£250,00 to improve ‘unacceptable’ 101 service

Sergeant Andy Squires is now splitting his time between Sidmouth and Seaton. Picture by Alex Walton.

Sergeant Andy Squires is now splitting his time between Sidmouth and Seaton. Picture by Alex Walton. Ref shs 6983-28-13AW - Credit: Archant

Sidmouth’s police sergeant has welcomed a £250,000 investment to improve the ‘unacceptable’ 101 non-emergency call system which has been branded ‘not fit for purpose’.

Devon and Cornwall’s Police and Crime Commissioner has ring-fenced the six-figure sum to make immediate improvements to the service, following a report that he said demonstrated ‘a poor state of affairs’.

Findings state the average call waiting time has almost doubled to more than eight minutes and the percentage of callers who have to wait more than 10 minutes for a resolution has risen from 13 per cent to 32 per cent.

Sergeant Andy Squires, of Sidmouth’s neighbourhood policing team, said that failures in the call system have a knock-on effect for his officers.

He explained people who try to report a crime by dialling 101 often give up after many failed attempts and instead leave a message for the neighbourhood team.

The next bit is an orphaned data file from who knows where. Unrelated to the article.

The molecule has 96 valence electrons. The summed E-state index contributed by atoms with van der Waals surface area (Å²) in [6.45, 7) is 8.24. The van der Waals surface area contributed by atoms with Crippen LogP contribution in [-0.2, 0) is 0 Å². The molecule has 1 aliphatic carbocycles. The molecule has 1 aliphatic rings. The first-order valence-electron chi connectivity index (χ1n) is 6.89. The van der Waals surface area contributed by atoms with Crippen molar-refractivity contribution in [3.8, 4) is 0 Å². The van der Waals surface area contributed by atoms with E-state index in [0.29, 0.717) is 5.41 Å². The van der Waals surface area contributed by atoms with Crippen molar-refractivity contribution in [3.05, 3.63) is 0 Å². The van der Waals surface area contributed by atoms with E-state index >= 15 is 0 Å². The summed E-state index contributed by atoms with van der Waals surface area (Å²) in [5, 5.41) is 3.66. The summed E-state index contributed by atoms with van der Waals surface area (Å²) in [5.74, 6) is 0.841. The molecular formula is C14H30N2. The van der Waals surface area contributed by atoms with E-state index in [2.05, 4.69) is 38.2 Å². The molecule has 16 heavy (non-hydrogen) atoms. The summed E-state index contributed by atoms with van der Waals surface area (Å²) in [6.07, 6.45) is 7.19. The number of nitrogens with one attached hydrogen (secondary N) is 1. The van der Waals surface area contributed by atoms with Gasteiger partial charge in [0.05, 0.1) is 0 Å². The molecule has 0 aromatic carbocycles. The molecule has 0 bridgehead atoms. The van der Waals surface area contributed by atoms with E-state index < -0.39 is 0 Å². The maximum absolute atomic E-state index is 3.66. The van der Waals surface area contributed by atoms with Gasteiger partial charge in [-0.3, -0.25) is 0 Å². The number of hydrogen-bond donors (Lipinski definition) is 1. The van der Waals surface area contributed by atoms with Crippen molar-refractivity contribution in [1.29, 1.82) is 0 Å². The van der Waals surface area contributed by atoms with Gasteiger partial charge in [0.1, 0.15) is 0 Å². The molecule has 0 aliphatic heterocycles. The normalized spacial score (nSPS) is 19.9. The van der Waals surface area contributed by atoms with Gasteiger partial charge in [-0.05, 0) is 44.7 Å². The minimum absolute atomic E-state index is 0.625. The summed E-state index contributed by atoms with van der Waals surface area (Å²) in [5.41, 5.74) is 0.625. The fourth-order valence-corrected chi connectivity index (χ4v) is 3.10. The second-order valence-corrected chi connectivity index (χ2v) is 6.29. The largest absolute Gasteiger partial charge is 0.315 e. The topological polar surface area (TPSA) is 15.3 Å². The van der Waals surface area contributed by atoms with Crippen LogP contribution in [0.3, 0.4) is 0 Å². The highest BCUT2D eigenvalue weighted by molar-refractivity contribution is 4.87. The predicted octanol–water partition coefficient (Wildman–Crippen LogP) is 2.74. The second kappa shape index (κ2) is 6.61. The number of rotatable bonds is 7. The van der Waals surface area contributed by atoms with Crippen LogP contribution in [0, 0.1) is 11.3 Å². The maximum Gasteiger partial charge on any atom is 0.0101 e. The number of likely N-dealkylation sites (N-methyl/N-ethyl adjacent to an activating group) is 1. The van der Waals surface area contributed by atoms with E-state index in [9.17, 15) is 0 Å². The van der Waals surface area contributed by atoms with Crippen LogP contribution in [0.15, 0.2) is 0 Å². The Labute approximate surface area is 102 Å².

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Officers then have to go through a lengthy and detailed process to properly log the incident and generate a crime reference number - much of which could have been avoided if details were recorded through the 101 line at the time of the call.

Sgt Squires said: “This is hugely time consuming. We are always willing to help people if we can as we understand their frustration with 101, but it would make a huge difference to us if it was fixed and the ‘direct criming’ process happened as it was designed.”

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The 101 phone service was introduced to make it easier for members of the public to contact police about low-level crime, but concerns have been raised about reports of inefficiency and delays - prompting a review into the system.

The subsequent report also shows there have been delays of over 12 months in the introduction of new technology and states a poor understanding of performance suggests a lack of focus on public call handling from police management.

Police and Crime Commissioner Tony Hogg said: “This report demonstrates a poor state of affairs.

“Performance appears to have worsened rather than improved in this important area.

“At a time when we have been reducing some face-to-face contact through the closure of public enquiries offices, it is vital that our phone contact system is fit for purpose - it is not.

“Our control room staff work really hard and provide a good service when they get to deal with members of the public. However, they work under very high pressure, using poor technology, and there are not enough of them.

“Over 12 months ago, I committed to a marked improvement in public call handling. This has not happened and it is unacceptable. I am therefore making £250,000 available to the chief constable to put in place immediate improvements.”

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